Morbidly Beautiful

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This month’s Weird Wednesday offering comes from Taiwan; the Fulci-inspired, often hard-to-stomach visceral nightmare, “The Devil”.

I’m not sure how I came across the Jen-Chieh Chang directed The Devil (1981)(aka Xie Mo). I clearly remember reading a description of the movie being Fulci inspired, and after some searching, I found the trailer. After watching the first 30 seconds, I knew I had to find this movie.

The Devil begins mysteriously with a woman waiting, suitcase in hand, for a train to arrive. Soon the person she’s waiting for arrives. But instead of a pleasant meeting, the woman is brutally murdered with a rock to the head. Then, after some lengthy shots of the train traveling along its track, the scene shifts. And what a shift it is.

A man is lying prone on a table, naked from the waist up, his torso covered with angry looking holes. A woman tends to him, using hollow tubes of a sort to insert into his torso, arms, and face to allow pus to drain into buckets that surround the man. The woman prays to a snake god, before brandishing a knife to cut the man’s stomach open. His body is filled with worms, small snakes, and centipedes.

The woman confirms that he has been cursed by witchcraft, prepares a potion for the man to take, and he proceeds to vomit out goo, worms, and snakes. Once cured of the curse, and his wounds bandaged, he is advised to not drink anything cold for three days or have sex with a woman for 7 weeks.

All of this happens within the first ten minutes! It is glorious.

The plot involves the angered spirit of the murdered woman looking to exact vengeance against those involved with her death. There’s another plot involving a conman who quickly begins a relationship with the daughter of a hotel owner. Too quickly, in the mind of the daughter’s cousin, who happens to manage the hotel and is the son of the curse healer from the beginning of the movie.

Eventually, the story lines converge to revolve around the angry spirit, the conman’s evil machinations, and the owners of the hotel. A character that somehow inserts himself into all the characters’ lives is that of a pre-teen bell boy at the hotel, named (I kid you not) Ding Dong. The bellboy acts as a kind of comic relief amidst the horror and family drama.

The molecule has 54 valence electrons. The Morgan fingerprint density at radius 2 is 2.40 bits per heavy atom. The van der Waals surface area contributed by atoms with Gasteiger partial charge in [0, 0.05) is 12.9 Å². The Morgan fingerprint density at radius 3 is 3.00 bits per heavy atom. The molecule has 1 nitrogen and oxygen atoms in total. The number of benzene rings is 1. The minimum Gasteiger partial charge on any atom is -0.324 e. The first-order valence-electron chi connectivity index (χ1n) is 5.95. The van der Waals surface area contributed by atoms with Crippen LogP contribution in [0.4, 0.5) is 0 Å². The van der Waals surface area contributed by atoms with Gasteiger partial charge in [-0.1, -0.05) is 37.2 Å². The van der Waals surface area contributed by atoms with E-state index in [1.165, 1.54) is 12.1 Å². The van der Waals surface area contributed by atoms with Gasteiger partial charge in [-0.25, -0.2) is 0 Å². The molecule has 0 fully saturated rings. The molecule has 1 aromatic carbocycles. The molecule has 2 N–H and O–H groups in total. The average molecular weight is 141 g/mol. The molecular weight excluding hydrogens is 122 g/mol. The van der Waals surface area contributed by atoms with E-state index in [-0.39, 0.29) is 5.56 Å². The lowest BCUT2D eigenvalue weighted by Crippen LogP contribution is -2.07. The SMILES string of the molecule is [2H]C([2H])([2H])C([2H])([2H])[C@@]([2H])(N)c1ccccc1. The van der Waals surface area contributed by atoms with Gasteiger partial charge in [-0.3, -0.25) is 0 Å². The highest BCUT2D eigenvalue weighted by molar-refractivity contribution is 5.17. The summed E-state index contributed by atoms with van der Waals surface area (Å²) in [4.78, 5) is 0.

The movie does appear, at least during the scenes of horror, to be directly inspired by Lucio Fulci’s films.

The scenes involving the witchcraft curses and the angry spirit are awash in bright red and green lighting. The victims of the curse would not be out of place in Fulci’s The Beyond. Green pus vomit and all kinds of bugs, worms, and snakes force their way out of victims’ mouths and skin.

The angry spirit is a horrific wraith, with her half-damaged face from the rock attack and one eye hanging askew. The makeup and special effects work in The Devil is incredibly well done and can, at times, cause queasiness. There are no fake worms used in the curse scenes, the actors are spitting these creatures out of their mouths.

The color and thickness of the vomit/pus is enough to turn the stomachs of the most veteran horror fan.

As horrific and neon-dreamlike the scenes of horror are, the drama involving the conman is shot in bright sunlight or well-lit rooms with white walls. It’s such a drastic tonal shift from the other scenes that it gives a disorienting effect, which elevates the weirdness of the entire movie.

The Devil should be a cult classic, a movie spoken about whenever Asian and Italian horror movies are brought up.

The movie is intense, disgusting, overly dramatic, and the acting can be over-the-top. It all comes together in an extraordinary way to create a movie experience that you won’t soon forget.

Make sure you have a vomit bag handy.

Overall Rating (Out of 5 Butterflies): 4

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